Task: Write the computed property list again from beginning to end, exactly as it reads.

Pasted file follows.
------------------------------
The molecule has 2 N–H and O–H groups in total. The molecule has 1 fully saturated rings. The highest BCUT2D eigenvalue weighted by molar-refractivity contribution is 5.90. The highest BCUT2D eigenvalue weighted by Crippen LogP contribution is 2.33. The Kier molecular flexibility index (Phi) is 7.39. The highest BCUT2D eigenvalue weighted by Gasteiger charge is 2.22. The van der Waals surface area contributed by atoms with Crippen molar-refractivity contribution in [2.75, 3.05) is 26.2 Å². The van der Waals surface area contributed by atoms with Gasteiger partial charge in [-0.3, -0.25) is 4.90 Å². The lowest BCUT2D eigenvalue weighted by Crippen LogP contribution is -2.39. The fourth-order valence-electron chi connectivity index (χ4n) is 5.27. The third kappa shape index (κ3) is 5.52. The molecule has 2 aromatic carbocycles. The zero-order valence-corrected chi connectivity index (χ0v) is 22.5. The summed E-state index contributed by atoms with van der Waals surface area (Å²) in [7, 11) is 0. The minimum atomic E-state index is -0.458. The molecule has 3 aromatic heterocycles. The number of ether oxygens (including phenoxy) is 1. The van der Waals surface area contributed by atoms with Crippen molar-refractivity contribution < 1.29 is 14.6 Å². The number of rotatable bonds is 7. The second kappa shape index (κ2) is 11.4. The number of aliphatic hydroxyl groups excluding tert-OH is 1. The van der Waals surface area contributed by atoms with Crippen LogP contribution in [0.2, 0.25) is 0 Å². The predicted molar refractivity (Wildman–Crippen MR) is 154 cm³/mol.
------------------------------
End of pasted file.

The molecule has 2 N–H and O–H groups in total. The molecule has 1 fully saturated rings. The highest BCUT2D eigenvalue weighted by molar-refractivity contribution is 5.90. The highest BCUT2D eigenvalue weighted by Crippen LogP contribution is 2.33. The Kier molecular flexibility index (Phi) is 7.39. The highest BCUT2D eigenvalue weighted by Gasteiger charge is 2.22. The van der Waals surface area contributed by atoms with Crippen molar-refractivity contribution in [2.75, 3.05) is 26.2 Å². The van der Waals surface area contributed by atoms with Gasteiger partial charge in [-0.3, -0.25) is 4.90 Å². The lowest BCUT2D eigenvalue weighted by Crippen LogP contribution is -2.39. The fourth-order valence-electron chi connectivity index (χ4n) is 5.27. The third kappa shape index (κ3) is 5.52. The molecule has 2 aromatic carbocycles. The zero-order valence-corrected chi connectivity index (χ0v) is 22.5. The summed E-state index contributed by atoms with van der Waals surface area (Å²) in [7, 11) is 0. The minimum atomic E-state index is -0.458. The molecule has 3 aromatic heterocycles. The number of ether oxygens (including phenoxy) is 1. The van der Waals surface area contributed by atoms with Crippen molar-refractivity contribution < 1.29 is 14.6 Å². The number of rotatable bonds is 7. The second kappa shape index (κ2) is 11.4. The number of aliphatic hydroxyl groups excluding tert-OH is 1. The van der Waals surface area contributed by atoms with Crippen LogP contribution in [0.2, 0.25) is 0 Å². The predicted molar refractivity (Wildman–Crippen MR) is 154 cm³/mol.